Mobile wallets acceptance is growing throughout the marketplace. Millions of retailers (brick and mortar as well as online) accept mobile wallets and have payment-processing terminals available or have adapted their app systems to mobile wallet technology. While an actual list of retailers using NFC e-transactions does not appear to exist, I found websites that do provide some information. (I will list some of them at the end of the blog.) Ideally, mobile wallets include a locator tool in their apps, to find nearby merchants who accept NFC payments. Look for the contactless symbol used on compatible payment terminals.
Mobile wallets may eventually replace traditional checkout procedures. Apps are being developed that allow one to pay while they walk through the store avoiding checkout lanes completely.
What about risks?
According to Consumer Reports the risks include the possibility of increased fees, sacrificing some privacy, and the potential loss of device battery power or retailer not accepting contactless payment forcing the wallet out of the back pocket and scrambling for cash or an old credit card.
How do mobile wallets work?
Most mobile wallets work through an app on your smart device by scanning a barcode, tapping or waving at the point-of-sale. This means you can make a purchase by positioning your phone or device in front of a terminal at checkout. The phone transmits your payment information and then asks you to verify your purchase by entering a code, entering a pattern or taking your fingerprint. The N-mark (a blue square with a stylized N) will appear on the status bar of your device when NFC is active.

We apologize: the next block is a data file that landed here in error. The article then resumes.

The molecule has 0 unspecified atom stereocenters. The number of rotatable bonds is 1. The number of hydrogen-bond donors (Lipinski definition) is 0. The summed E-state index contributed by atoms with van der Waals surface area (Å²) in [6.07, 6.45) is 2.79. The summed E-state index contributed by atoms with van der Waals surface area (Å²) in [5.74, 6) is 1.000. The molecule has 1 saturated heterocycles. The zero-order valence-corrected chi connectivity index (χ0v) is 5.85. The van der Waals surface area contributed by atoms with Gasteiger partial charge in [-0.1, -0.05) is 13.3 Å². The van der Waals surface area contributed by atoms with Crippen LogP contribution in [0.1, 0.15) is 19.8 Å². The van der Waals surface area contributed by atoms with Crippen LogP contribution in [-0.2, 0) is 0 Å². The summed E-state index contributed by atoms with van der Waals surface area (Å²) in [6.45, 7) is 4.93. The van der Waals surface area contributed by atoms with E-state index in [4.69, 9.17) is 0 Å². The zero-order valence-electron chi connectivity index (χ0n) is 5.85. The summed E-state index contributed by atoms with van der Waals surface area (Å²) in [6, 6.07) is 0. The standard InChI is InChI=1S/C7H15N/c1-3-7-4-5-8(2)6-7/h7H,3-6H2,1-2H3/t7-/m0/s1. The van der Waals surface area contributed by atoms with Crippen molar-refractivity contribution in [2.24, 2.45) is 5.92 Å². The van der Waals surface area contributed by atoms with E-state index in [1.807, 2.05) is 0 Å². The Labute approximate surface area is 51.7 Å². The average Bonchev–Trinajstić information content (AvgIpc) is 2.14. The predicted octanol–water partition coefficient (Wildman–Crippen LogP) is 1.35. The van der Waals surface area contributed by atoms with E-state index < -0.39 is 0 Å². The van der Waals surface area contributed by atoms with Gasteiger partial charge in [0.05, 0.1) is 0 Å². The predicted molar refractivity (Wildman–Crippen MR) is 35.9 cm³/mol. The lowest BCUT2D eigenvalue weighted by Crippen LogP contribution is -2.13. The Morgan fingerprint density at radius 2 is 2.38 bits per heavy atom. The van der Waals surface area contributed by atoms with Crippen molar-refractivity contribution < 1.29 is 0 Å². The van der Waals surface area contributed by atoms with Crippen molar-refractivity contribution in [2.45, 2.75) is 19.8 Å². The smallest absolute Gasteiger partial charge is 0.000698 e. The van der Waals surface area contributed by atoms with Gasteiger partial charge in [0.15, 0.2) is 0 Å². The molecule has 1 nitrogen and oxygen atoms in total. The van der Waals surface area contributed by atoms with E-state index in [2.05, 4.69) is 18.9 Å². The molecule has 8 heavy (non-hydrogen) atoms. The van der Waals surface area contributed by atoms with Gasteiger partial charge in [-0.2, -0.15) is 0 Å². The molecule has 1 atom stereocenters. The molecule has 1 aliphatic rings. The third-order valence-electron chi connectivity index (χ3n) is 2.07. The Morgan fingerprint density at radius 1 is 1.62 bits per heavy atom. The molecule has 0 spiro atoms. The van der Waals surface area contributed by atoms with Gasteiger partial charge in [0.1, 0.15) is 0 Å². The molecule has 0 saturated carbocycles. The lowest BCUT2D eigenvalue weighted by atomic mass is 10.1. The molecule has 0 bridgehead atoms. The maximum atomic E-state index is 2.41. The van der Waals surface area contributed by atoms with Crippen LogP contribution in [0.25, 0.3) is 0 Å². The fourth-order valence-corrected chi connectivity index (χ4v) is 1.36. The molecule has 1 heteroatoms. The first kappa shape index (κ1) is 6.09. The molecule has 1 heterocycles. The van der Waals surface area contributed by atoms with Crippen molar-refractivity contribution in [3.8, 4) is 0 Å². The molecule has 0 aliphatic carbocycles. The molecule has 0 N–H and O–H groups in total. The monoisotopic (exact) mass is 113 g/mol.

How does one get a mobile wallet?
Mobile wallet apps may be obtained in various ways. Three of the four most widely used mobile wallets are currently device or operating system specific: Apple Pay, Android Pay, and Samsung Pay. A fourth, PayPal, works across all major devices as do retailer or brand specific apps and major bank apps. Start by downloading the mobile app(s) of choice onto your device. Then load the credit or debit card information you want to store along with loyalty cards and even coupons. At point-of-sale, you choose the app that fits the purchase such as Apple Pay can be used only at retail outlets accepting Apple Pay and retail or brand apps can only be used at that retail outlet. Most mobile wallets offer similar features and security measures. The right one for you depends more on personal preference or on the device or credit cards you own.
In summary, mobile wallets appear to offer more convenience and security than a traditional wallet. They are widely used and accepted at retailers around the country. Based on the information I found, I’ve decided to gradually give up my fat wallet and ring of loyalty reward cards and use mobile wallet apps when I can. Is a mobile wallet for you? I’d love to hear your experience with mobile wallets!
Brief list of NFC Retailers: